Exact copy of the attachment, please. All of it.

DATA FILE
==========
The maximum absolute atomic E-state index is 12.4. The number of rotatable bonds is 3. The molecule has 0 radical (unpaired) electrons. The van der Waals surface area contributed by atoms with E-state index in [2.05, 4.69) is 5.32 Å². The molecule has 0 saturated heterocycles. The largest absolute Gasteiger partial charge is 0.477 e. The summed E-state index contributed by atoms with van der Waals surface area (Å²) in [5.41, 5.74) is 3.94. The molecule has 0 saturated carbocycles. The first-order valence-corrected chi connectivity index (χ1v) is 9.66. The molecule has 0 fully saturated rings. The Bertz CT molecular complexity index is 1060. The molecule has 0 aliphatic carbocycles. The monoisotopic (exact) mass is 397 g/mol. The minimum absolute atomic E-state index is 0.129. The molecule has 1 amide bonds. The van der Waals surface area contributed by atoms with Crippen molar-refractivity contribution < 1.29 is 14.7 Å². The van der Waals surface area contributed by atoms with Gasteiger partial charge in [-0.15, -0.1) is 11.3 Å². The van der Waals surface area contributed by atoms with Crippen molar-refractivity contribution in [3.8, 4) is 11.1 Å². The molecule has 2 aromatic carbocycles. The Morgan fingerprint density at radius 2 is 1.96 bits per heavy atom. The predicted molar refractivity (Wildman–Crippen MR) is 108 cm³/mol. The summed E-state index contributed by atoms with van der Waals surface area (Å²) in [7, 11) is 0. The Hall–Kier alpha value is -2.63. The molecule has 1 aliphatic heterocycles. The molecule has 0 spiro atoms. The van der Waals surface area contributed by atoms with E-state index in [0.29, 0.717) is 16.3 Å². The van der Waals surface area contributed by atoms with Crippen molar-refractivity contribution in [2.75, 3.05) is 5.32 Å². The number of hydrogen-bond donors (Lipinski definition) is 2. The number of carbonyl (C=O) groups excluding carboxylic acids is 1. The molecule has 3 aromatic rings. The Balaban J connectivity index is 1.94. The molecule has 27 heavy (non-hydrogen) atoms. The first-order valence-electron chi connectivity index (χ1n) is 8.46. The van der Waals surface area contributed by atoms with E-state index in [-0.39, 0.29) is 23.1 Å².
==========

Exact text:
The maximum absolute atomic E-state index is 12.4. The number of rotatable bonds is 3. The molecule has 0 radical (unpaired) electrons. The van der Waals surface area contributed by atoms with E-state index in [2.05, 4.69) is 5.32 Å². The molecule has 0 saturated heterocycles. The largest absolute Gasteiger partial charge is 0.477 e. The summed E-state index contributed by atoms with van der Waals surface area (Å²) in [5.41, 5.74) is 3.94. The molecule has 0 saturated carbocycles. The first-order valence-corrected chi connectivity index (χ1v) is 9.66. The molecule has 0 fully saturated rings. The Bertz CT molecular complexity index is 1060. The molecule has 0 aliphatic carbocycles. The monoisotopic (exact) mass is 397 g/mol. The minimum absolute atomic E-state index is 0.129. The molecule has 1 amide bonds. The van der Waals surface area contributed by atoms with Crippen molar-refractivity contribution < 1.29 is 14.7 Å². The van der Waals surface area contributed by atoms with Gasteiger partial charge in [-0.15, -0.1) is 11.3 Å². The van der Waals surface area contributed by atoms with Crippen molar-refractivity contribution in [3.8, 4) is 11.1 Å². The molecule has 2 aromatic carbocycles. The Morgan fingerprint density at radius 2 is 1.96 bits per heavy atom. The predicted molar refractivity (Wildman–Crippen MR) is 108 cm³/mol. The summed E-state index contributed by atoms with van der Waals surface area (Å²) in [7, 11) is 0. The Hall–Kier alpha value is -2.63. The molecule has 1 aliphatic heterocycles. The molecule has 0 spiro atoms. The van der Waals surface area contributed by atoms with E-state index in [0.29, 0.717) is 16.3 Å². The van der Waals surface area contributed by atoms with Crippen molar-refractivity contribution in [2.75, 3.05) is 5.32 Å². The number of hydrogen-bond donors (Lipinski definition) is 2. The number of carbonyl (C=O) groups excluding carboxylic acids is 1. The molecule has 3 aromatic rings. The Balaban J connectivity index is 1.94. The molecule has 27 heavy (non-hydrogen) atoms. The first-order valence-electron chi connectivity index (χ1n) is 8.46. The van der Waals surface area contributed by atoms with E-state index in [-0.39, 0.29) is 23.1 Å².